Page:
The basic idea of [Herlihy and Shavit, 1993] is to generalize such pictures as the one of Figure 7 using simplicial sets instead of graphs (which are special cases of the former). Simplicial sets are made up of vertices, edges but also triangles, simplexes in general glued altogether. A simplex of dimension n represents the global state, at some point of the execution, of n processes. Vertices are still pairs composed of the name of the process, together with its local state. Again, given an initial global state, the semantics of the operations of the distributed machine we want to study is defined by the reachable global states, at any time. For instance, Figure 8 shows the simplicial set, called protocol complex, after one round of communication on a synchronous message-passing machine, which broadcasts the local states to all processes at each step. If there is a simplicial map from it to some suitable set of global states, respecting the specification of the problem, then there exists a corresponding wait-free protocol. This enables us also to compute how many rounds of communication might be necessary to solve a given problem. Notice that the simplexes of the protocol complex are really the schedules, and this should be related to the directed homotopy approach of Section 2. This has been hinted in [Goubault, 1996a], [Goubault, 1996b], [Goubault, 1997] for simple cases only.

4.3  Some results

It was also proved in [Herlihy and Shavit, 1993] that in a shared-memory model with single reader/single writer registers providing atomic read and write operations, k-set agreement requires at least f/k + 1 rounds where f is the number of processes that can fail.

The renaming task (processes must try to agree on a smaller set of names between each other than the original set of names), proposed in [Attiya et al., 1990] was also finally solved in [Herlihy and Shavit, 1993]. There is a wait-free protocol for the renaming task in certain asynchronous systems if the output name space is sufficiently large. It was already known that there is a wait-free solution for the renaming task for 2n+1 or more output names on a system of n+1 asynchronous processors and none for n+2 or fewer output names. M. Herlihy and N. Shavit refined this result and showed that there was no solution for strictly less that 2n+1 output names.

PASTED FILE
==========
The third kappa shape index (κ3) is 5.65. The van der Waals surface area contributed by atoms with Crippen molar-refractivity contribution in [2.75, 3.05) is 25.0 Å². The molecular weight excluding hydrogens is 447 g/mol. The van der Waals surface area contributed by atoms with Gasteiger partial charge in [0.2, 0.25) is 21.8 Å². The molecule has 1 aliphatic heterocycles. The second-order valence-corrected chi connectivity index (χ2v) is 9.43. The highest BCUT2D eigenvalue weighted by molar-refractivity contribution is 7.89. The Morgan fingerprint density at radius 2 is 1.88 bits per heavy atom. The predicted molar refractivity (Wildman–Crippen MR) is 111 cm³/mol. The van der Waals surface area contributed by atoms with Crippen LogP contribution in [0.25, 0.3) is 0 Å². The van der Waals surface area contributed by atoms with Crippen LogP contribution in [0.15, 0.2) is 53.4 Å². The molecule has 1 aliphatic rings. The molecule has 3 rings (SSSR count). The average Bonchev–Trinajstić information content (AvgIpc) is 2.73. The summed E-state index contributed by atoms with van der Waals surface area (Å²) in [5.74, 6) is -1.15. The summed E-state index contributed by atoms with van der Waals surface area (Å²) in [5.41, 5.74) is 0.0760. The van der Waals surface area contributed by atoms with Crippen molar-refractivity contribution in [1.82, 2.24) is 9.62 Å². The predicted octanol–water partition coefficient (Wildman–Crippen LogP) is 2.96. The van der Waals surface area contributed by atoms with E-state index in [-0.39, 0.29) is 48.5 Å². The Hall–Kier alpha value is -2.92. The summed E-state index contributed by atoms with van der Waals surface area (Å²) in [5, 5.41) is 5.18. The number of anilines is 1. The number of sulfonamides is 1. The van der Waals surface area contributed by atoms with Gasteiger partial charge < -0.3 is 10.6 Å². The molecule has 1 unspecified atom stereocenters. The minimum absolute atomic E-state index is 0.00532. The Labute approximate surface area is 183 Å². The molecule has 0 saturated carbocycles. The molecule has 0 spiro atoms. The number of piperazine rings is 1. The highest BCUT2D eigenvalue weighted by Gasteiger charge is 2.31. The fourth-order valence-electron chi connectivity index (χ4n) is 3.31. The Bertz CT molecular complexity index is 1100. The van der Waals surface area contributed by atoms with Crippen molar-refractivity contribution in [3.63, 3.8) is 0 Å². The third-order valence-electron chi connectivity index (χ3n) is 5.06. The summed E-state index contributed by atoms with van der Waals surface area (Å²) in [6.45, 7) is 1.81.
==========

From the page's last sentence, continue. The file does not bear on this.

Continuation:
Not only impossibility results can be given but also constructive means for finding algorithms follow from this work (for instance [Herlihy and Shavit, 1994]).

More generally, datatypes do matter for computability results. It is known for quite a long time that consensus for two processes can be solved with shared memory with atomic reads and writes plus a FIFO queue, or plus an atomic test&set operation. If we define the consensus number of a data type as the maximal number of asynchronous processors (having atomic read and write) on which it can implement wait-free consensus, then, These facts motivated the introduction of the following general problem, dealing with the power of the architecture of distributed machines. We say that a datatype, or object, is an (m,j)-consensus object if it allows any set of m processes to solve j-set agreement tasks. In [Herlihy and Rajsbaum, 1994], Herlihy and Rajsbaum (see also [Borowsky and Gafni, 1993]) proved that is is impossible to implement (n+1,k)-consensus using (m,j)-consensus objects if n/k > m/j.

Further work on this can be found in [Jayanti, 1993], [Jayanti, 1997] and [Schenk, 1997]. In particular, the problem identified in [Jayanti, 1997] is that the hierarchy of data objects as briefly sketched above is not robust, in the sense that it is possible to implement some datatypes with consensus number k using several datatypes with consensus numbers strictly less than k.

This of course is due to some subtle interactions between the use of these data objects and we could hope that the more general study of the schedules with such datatypes could lead to some better classifications.

In ``Algebraic Spans'' in a forthcoming issue of Mathematical Structures in Computer Science, M. Herlihy and S. Rajsbaum introduce a new tool (related to the one described in [Herlihy and Rajsbaum, 1995] for proving impossibility results, based on a core theorem of algebraic topology, the acyclic carrier theorem, which unifies, generalizes and extends earlier results.